Mary Hallward Driemeier

Senior Economic Advisor, Equitable Growth, Finance, and Institutions, World Bank Group

Mary Hallward-Driemeier is a Senior Economic Adviser in the Finance, Competitiveness & Innovation (FCI) Global Practice at the World Bank Group, overseeing the analytical agenda on issues of private sector development, technology and productivity.  A Canadian national, she joined the World Bank in 1997 as a Young Professional. She has published widely on entrepreneurship, firm productivity and firm dynamics, the impact of financial crises, and women's economic empowerment.  She has served as an advisor to the Chief Economist of the World Bank, a co-manager of the Jobs Group, the Deputy Director for the World Development Report 2005:  A Better Investment Climate for Everyone and is a founding member of the Microeconomics of Growth Network. Her latest book is Trouble in the Making? The Future of Manufacturing-Led Development. Mary received her M.Sc. in Development Economics from Oxford University where she was a Rhodes Scholar and her Ph.D. in Economics from M.I.T.
 

Aart Kraay

Director for Development Economics Group, World Bank

Aart Kraay is Director of Research in the Development Research Group at the World Bank. He joined the World Bank in 1995 after earning a Ph.D. in economics from Harvard University (1995), and a B.Sc. in economics from the University of Toronto (1990). His research interests include international capital movements, growth and inequality, governance, and the Chinese economy. His research on these topics has been published in scholarly journals such as the Quarterly Journal of Economics, the Review of Economics and Statistics, the Economic Journal, the Journal of Monetary Economics, the Journal of International Economics, and the Journal of the European Economic Association. He is an associate editor of the Journal of Development Economics, and co-editor of the World Bank Economic Review. He has also held visiting positions at the International Monetary Fund and the Sloan School of Management at MIT, and has taught at the School of Advanced International Studies at Johns Hopkins University.
 

 

Amy Wright

Managing Partner for Talent & Transformation at Global Business Services, IBM

As the Managing Partner for IBM’s Talent & Transformation business, Amy is responsible for bringing innovative services and software to IBM clients to help with the transformation of talent across the business enterprise and the reinvention of the Human Resources (HR) function. IBM is in a unique position to work with clients at this game changing moment-in-time, serving as a real-life example of accelerating enterprise transformation through its own HR journey, which incorporates Augmented Intelligence (AI) technology advancements, skills shifts and new ways of working. 
Amy is the co-author of IBM’s Institute of Business Value’s “The enterprise guide to closing the skills gap – Strategies for building and maintaining a skilled workforce” report that was released in September 2019. She regularly speaks on IBM’s research on HR in the age of AI, closing the skills gap, employee engagement, and culture change

 

Hernan Winkler

Senior Economist for Human Development, World Ban

Hernan Winkler is a labor economist in the World Bank’s Jobs Group. His research focuses on how labor markets cope with disruption, including technological shocks. He also has experience on the political economy of reforms and the drivers and consequences of income inequality. He led the regional report Reaping Digital Dividends: Leveraging the Internet for Development in Europe and Central Asia. His work has been published in leading academic journals. He holds a PhD in Economics from UCLA.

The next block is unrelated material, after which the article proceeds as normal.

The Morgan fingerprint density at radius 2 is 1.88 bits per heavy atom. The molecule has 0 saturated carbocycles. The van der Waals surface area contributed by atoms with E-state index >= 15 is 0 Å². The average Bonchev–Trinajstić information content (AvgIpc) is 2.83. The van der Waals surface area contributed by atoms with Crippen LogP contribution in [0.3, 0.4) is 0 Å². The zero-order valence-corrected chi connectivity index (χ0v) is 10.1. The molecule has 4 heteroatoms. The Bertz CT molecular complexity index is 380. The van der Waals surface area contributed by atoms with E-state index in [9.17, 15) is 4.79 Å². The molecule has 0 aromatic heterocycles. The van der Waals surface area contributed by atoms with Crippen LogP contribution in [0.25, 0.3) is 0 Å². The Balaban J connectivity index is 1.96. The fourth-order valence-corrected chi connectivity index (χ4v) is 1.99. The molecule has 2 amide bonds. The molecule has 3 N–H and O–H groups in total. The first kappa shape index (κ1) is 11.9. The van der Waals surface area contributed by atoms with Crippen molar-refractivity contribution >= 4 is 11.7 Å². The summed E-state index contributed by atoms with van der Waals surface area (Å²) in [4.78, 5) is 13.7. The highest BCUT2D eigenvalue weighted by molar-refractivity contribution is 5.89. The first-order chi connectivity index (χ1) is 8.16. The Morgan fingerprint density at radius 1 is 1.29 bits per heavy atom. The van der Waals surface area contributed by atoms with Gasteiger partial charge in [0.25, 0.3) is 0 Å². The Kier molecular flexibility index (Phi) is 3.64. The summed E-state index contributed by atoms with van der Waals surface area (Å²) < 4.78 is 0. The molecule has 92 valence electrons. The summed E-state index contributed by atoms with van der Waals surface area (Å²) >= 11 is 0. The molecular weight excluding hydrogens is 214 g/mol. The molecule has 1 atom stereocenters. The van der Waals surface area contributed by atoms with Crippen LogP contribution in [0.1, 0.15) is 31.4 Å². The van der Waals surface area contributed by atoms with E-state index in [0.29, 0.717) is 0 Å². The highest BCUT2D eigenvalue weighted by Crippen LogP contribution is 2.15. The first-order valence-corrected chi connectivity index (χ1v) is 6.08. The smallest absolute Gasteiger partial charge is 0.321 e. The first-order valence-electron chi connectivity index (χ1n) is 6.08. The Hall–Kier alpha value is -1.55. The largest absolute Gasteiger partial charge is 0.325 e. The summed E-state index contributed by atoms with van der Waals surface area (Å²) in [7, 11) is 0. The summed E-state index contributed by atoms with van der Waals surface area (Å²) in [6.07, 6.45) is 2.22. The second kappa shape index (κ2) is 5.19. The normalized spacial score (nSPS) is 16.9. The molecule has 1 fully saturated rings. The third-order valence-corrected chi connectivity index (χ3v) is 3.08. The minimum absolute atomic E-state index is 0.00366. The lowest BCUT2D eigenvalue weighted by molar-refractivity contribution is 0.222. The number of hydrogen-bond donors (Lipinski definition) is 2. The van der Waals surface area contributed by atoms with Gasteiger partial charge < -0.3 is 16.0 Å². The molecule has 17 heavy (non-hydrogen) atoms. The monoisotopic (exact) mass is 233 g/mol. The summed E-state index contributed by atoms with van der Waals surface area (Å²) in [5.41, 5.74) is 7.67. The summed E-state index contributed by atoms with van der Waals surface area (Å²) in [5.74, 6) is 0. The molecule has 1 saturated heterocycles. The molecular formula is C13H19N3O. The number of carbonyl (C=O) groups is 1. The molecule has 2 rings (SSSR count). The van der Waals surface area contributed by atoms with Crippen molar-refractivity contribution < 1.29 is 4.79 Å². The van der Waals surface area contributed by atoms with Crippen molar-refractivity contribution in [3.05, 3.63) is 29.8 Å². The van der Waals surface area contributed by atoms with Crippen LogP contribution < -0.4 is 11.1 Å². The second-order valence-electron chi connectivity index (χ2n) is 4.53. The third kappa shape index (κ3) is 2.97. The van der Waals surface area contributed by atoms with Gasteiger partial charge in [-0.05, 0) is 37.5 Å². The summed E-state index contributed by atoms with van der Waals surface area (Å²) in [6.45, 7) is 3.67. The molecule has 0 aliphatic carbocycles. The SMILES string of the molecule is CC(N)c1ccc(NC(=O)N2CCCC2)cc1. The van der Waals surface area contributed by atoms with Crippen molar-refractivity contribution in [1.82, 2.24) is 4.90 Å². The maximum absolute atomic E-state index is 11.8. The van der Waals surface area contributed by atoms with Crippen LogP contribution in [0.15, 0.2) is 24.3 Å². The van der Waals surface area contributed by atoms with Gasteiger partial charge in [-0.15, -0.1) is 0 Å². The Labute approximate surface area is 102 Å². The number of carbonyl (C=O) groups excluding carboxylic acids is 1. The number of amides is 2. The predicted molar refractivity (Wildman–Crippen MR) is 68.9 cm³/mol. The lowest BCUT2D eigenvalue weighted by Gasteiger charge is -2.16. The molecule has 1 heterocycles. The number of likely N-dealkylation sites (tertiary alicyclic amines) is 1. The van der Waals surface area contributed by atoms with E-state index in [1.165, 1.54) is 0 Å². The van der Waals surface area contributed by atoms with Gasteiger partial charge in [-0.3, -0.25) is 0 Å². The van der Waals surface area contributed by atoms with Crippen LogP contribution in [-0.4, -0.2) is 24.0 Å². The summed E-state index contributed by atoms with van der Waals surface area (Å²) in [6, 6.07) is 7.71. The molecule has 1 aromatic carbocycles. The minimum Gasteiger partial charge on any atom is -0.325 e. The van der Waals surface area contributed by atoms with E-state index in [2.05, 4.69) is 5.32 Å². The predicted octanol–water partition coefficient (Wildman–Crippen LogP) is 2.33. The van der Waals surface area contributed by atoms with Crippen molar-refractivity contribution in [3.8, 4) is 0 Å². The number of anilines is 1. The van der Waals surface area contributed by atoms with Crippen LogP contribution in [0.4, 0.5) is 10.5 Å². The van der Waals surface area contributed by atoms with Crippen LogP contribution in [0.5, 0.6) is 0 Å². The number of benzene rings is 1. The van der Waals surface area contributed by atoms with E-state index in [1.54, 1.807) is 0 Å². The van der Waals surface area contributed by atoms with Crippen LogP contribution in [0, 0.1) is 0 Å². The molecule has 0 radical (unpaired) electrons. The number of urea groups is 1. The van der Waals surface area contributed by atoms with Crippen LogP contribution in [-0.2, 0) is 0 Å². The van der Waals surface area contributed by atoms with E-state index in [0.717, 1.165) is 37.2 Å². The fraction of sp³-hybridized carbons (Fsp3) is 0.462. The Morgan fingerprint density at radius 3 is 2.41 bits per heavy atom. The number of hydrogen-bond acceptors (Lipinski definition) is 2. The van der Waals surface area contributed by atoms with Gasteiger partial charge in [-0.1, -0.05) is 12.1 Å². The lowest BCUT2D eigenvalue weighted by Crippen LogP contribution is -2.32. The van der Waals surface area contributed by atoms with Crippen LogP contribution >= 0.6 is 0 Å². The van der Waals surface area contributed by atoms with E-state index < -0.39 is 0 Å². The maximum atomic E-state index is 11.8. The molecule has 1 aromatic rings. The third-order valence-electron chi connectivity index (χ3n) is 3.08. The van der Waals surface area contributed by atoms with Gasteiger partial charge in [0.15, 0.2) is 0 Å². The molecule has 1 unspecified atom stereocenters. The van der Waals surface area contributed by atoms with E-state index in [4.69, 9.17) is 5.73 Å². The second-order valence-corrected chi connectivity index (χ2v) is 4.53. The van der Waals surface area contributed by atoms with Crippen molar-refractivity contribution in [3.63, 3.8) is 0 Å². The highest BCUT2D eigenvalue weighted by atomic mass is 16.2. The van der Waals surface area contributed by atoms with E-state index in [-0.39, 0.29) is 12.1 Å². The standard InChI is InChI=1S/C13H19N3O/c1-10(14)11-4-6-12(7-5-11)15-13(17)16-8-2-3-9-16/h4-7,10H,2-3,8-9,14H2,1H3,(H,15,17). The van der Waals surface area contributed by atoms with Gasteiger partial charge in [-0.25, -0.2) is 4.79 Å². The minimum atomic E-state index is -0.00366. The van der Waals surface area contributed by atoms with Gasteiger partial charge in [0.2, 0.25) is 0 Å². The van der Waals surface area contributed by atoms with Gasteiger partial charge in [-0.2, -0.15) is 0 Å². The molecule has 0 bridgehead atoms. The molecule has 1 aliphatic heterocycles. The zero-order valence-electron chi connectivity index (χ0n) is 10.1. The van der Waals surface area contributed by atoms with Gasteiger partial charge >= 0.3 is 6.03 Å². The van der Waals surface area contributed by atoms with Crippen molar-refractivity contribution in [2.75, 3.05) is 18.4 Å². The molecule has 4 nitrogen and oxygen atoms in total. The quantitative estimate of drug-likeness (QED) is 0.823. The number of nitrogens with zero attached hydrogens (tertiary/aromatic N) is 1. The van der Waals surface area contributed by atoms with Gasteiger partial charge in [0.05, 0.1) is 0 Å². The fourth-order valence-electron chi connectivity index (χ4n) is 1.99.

Caroline Freund

Caroline Freund, Global Director for Trade, Investment, and Competitiveness, World Bank Group

Caroline Freund is Global Director of Trade, Investment and Competitiveness. Previously she was a Senior Fellow at the Peterson Institute for International Economics.  She has also worked as Chief Economist for the Middle East and North Africa at the World Bank, after working for nearly a decade in the international trade unit of the research department.  Freund began her career in the international finance division of the Federal Reserve Board and spent a year visiting the research department of the IMF.  She has published extensively in academic journals including: American Economic Review, Quarterly Journal of Economics, Review of Economics and Statistics, Journal of International Economics and is the author of Rich People Poor Countries: The Rise of Emerging Market Tycoons and their Mega Firms. She received a PhD in economics from Columbia University.
 

Robert Atkinson

Founder and President, Information Technology and Innovation Foundation

Dr. Robert D. Atkinson is one of the country’s foremost thinkers on innovation economics.  He has conducted ground-breaking research on technology and innovation and authored three books, including Big is Beautiful: Debunking the Mythology of Small Business (MIT Press, 2018). As founder and president of the Information Technology and Innovation Foundation (ITIF), recognized as the world’s top think tank for science and technology policy, Atkinson leads a prolific team of policy analysts and fellows that is successfully shaping the debate and setting the agenda on a host of critical issues at the intersection of technological innovation and public policy.
 

Bob Rijkers

Senior Economist for Trade and International Integration, World Bank

Bob Rijkers is a Senior Economist in the Trade and International Integration Unit of the Development Research Group. He is interested in political economy, trade, and labor market issues. His research has been published in journals such as The Review of Economics and Statistics, Journal of International Economics, and Journal of Human Resources and featured in media such as the Economist, the New York Times, and The Financial Times. He holds a BA in Science and Social Sciences from University College Utrecht, Utrecht University and an M.Phil. and D.Phil. in Economics from the University of Oxford.